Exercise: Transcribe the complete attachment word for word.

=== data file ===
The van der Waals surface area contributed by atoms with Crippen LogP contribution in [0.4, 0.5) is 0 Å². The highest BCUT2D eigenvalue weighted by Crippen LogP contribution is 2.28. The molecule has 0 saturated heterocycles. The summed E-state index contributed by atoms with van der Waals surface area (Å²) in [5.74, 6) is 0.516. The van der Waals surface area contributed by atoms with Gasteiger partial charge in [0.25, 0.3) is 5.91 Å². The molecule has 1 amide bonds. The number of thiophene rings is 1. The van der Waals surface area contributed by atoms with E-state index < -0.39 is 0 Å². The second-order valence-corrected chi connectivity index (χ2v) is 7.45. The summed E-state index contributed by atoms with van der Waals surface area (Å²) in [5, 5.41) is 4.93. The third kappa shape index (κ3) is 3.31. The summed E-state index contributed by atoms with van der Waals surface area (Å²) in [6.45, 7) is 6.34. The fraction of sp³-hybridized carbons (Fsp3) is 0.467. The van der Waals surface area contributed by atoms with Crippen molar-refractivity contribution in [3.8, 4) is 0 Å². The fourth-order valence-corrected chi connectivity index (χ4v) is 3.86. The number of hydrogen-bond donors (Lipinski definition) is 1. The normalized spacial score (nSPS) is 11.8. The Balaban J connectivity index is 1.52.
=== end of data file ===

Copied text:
The van der Waals surface area contributed by atoms with Crippen LogP contribution in [0.4, 0.5) is 0 Å². The highest BCUT2D eigenvalue weighted by Crippen LogP contribution is 2.28. The molecule has 0 saturated heterocycles. The summed E-state index contributed by atoms with van der Waals surface area (Å²) in [5.74, 6) is 0.516. The van der Waals surface area contributed by atoms with Gasteiger partial charge in [0.25, 0.3) is 5.91 Å². The molecule has 1 amide bonds. The number of thiophene rings is 1. The van der Waals surface area contributed by atoms with E-state index < -0.39 is 0 Å². The second-order valence-corrected chi connectivity index (χ2v) is 7.45. The summed E-state index contributed by atoms with van der Waals surface area (Å²) in [5, 5.41) is 4.93. The third kappa shape index (κ3) is 3.31. The summed E-state index contributed by atoms with van der Waals surface area (Å²) in [6.45, 7) is 6.34. The fraction of sp³-hybridized carbons (Fsp3) is 0.467. The van der Waals surface area contributed by atoms with Crippen molar-refractivity contribution in [3.8, 4) is 0 Å². The fourth-order valence-corrected chi connectivity index (χ4v) is 3.86. The number of hydrogen-bond donors (Lipinski definition) is 1. The normalized spacial score (nSPS) is 11.8. The Balaban J connectivity index is 1.52.